Tuesday, February 21, 2012

More ski racing!

Last weekend was the Williams carnival, shortened to one day and moved to Craftsbury, the same day as the Saturday Eastern Cup (on the same courses). This was great for me, because it meant that after coaching for Harvard, I could just switch camps and start coaching for CSU. The work started Friday before departure, when Chris and I made a call on the fluoro, and prepped all the skis in the waxroom at Harvard. I kept trying to take a photo of the fluoro smoke coming off the iron and ski, because it looked really cool in front of the window, but it didn't work.

So then we drove north, and I realized, for the zillionth time, that I'm sick of driving everywhere this winter. What a stupid sport, so dependent on the climate doing what it's supposed to, and then going around driving hundreds of miles to ski on petrochemical waxes on loops of man-made snow. Sigh. My passion and my profession clash in my head.

Of course, staying at Craftsbury means delicious meals, which is wonderful, but testing kick after eating a massive breakfast is hard. We had a bunch of different combinations set up to test, and eventually settled on a good one, solid kick and good glide, and our skiers looked very comfortable out there - great! As the men's race wrapped up, I switched camps, feeling all sorts of awkward, and jumped into the wax army assembly line. With CSU we were basically using the same wax, only of the Toko variety, and Rob, Jamie, Amie and I were getting the sticky klister on the skis, with the rest of the army doing the fluoros and rills. By now the tracks were squirrely, gnarly, and pretty tough to ski, but the juniors managed just fine, and we had a lot of skiers step it up and post some spectacular results. Seeing the sloppy mess of snow out there, I was glad that I had decided not to race on Saturday.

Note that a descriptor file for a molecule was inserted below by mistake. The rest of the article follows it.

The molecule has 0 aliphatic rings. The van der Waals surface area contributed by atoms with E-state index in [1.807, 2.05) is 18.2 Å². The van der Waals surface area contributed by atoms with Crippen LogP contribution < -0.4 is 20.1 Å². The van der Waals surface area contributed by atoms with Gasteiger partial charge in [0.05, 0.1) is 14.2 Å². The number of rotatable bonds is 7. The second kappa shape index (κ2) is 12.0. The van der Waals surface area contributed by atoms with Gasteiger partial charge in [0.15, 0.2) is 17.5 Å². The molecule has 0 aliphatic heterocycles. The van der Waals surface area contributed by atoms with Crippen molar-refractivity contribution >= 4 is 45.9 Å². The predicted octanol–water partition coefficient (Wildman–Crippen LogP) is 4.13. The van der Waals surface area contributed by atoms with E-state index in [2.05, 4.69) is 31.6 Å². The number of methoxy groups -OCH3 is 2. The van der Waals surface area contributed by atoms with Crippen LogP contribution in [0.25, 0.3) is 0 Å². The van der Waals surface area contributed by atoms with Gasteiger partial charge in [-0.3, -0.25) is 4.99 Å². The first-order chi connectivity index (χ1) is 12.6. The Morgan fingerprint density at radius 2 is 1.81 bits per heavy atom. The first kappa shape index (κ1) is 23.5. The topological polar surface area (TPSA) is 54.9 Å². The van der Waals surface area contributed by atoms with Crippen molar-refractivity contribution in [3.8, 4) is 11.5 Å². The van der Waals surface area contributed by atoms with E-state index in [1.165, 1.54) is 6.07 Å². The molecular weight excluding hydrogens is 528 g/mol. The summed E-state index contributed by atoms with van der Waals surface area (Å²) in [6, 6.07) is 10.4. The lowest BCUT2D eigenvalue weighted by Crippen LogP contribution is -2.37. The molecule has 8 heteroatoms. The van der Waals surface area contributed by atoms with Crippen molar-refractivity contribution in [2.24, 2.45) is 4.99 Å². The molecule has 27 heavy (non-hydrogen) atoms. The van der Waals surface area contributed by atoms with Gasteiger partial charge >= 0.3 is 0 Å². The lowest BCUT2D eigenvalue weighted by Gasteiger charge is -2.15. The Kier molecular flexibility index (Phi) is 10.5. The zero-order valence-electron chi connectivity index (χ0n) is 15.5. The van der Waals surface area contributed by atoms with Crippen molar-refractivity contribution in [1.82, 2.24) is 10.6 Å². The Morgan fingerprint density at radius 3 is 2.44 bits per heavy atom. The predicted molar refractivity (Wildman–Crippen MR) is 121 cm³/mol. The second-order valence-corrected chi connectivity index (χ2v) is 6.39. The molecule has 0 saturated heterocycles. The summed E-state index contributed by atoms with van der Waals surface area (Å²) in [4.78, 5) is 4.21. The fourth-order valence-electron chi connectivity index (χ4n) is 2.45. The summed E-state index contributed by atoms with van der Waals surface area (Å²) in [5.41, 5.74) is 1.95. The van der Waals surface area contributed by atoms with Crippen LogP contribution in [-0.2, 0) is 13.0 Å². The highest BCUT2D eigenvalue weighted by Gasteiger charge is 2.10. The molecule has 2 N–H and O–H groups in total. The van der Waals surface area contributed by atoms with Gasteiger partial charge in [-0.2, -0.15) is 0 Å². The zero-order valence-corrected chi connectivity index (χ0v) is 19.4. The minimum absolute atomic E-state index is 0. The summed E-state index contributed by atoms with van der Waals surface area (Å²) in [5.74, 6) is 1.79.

Sunday morning dawned colder, and a lot of our juniors were pretty nervous - this was the last race used to decide on the New England Junior National team, and we had ten skiers "on the bubble", in the various age classes. In the end, they all fought hard, even more apparent in mass start races, and we got six of those ten onto the team! Combined with the five we'd already qualified, CSU is now sending 11 athletes to Junior Nationals! This is a new record for us, and it is even more than Stratton Mountain School is sending - also a new record! The skiers and coaches alike were pretty ecstatic, especially those bubble kids whose fates had been unknown until the 11th hour. I won't be going to Soldier Hollow this year, but Rob will be there, as will a slew of other competent coaches - the kids should be just fine.

I did do the mass start race on Sunday, and it was certainly fun. I'm glad Craftsbury was able to run their full loop, with all the awesome downhills, rather than just a tiny loop of manmade snow. Unfortunately my legs felt pretty flat, pretty heavy, but I had rockets under my feet, so I could fake it pretty well. I tried to ski with Maria Stuber for a hill, and quickly determined that was not a good plan, as my shin was cramping up, so had to back off. From there on out, I was in a small pack, including Olivia, one of my J1s, and it was really fun to play around that course, although the uphills were fairly painful. I ended up being dropped from that pack on the last uphill, my legs just weren't responding to my brain's constant requests for more power, and finished in 7th, about 8 seconds down on the pack, and 45 seconds down to Maria. It was a fun race, and I wish I'd been feeling a little fresher, but there were plenty of reasons for the fatigue.